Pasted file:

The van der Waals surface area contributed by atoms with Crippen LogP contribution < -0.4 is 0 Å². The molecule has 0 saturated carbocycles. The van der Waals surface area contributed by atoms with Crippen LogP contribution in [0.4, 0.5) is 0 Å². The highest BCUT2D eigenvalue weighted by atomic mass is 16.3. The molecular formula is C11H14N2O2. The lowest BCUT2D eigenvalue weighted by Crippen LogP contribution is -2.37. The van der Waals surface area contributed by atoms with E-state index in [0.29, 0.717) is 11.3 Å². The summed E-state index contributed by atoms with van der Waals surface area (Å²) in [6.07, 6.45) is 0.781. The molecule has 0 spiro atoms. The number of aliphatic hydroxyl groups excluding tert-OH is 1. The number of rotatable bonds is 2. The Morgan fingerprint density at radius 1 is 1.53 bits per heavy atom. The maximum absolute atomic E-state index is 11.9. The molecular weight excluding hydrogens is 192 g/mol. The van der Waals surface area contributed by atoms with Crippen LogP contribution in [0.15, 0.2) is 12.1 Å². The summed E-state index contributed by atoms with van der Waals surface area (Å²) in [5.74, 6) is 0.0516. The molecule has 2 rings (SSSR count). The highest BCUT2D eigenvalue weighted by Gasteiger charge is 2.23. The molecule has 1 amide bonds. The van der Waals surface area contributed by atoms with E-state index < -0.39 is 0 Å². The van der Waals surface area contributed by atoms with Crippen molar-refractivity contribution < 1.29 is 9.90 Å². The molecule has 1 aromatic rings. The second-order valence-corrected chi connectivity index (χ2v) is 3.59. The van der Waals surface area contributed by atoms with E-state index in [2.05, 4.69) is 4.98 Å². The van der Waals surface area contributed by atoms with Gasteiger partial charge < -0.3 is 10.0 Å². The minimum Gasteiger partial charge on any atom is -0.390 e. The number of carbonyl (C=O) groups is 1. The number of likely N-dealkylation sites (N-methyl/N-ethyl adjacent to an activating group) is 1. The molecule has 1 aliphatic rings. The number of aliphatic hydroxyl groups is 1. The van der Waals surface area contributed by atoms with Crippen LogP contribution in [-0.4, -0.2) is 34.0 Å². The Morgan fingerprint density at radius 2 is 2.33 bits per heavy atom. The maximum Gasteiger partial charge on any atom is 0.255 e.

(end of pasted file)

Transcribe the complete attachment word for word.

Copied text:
The van der Waals surface area contributed by atoms with Crippen LogP contribution < -0.4 is 0 Å². The molecule has 0 saturated carbocycles. The van der Waals surface area contributed by atoms with Crippen LogP contribution in [0.4, 0.5) is 0 Å². The highest BCUT2D eigenvalue weighted by atomic mass is 16.3. The molecular formula is C11H14N2O2. The lowest BCUT2D eigenvalue weighted by Crippen LogP contribution is -2.37. The van der Waals surface area contributed by atoms with E-state index in [0.29, 0.717) is 11.3 Å². The summed E-state index contributed by atoms with van der Waals surface area (Å²) in [6.07, 6.45) is 0.781. The molecule has 0 spiro atoms. The number of aliphatic hydroxyl groups excluding tert-OH is 1. The number of rotatable bonds is 2. The Morgan fingerprint density at radius 1 is 1.53 bits per heavy atom. The maximum absolute atomic E-state index is 11.9. The molecular weight excluding hydrogens is 192 g/mol. The van der Waals surface area contributed by atoms with Crippen LogP contribution in [0.15, 0.2) is 12.1 Å². The summed E-state index contributed by atoms with van der Waals surface area (Å²) in [5.74, 6) is 0.0516. The molecule has 2 rings (SSSR count). The highest BCUT2D eigenvalue weighted by Gasteiger charge is 2.23. The molecule has 1 amide bonds. The van der Waals surface area contributed by atoms with E-state index < -0.39 is 0 Å². The van der Waals surface area contributed by atoms with Crippen molar-refractivity contribution < 1.29 is 9.90 Å². The molecule has 1 aromatic rings. The second-order valence-corrected chi connectivity index (χ2v) is 3.59. The van der Waals surface area contributed by atoms with E-state index in [2.05, 4.69) is 4.98 Å². The van der Waals surface area contributed by atoms with Gasteiger partial charge < -0.3 is 10.0 Å². The minimum Gasteiger partial charge on any atom is -0.390 e. The number of carbonyl (C=O) groups is 1. The number of likely N-dealkylation sites (N-methyl/N-ethyl adjacent to an activating group) is 1. The molecule has 1 aliphatic rings. The number of aliphatic hydroxyl groups is 1. The van der Waals surface area contributed by atoms with Crippen LogP contribution in [-0.4, -0.2) is 34.0 Å². The Morgan fingerprint density at radius 2 is 2.33 bits per heavy atom. The maximum Gasteiger partial charge on any atom is 0.255 e.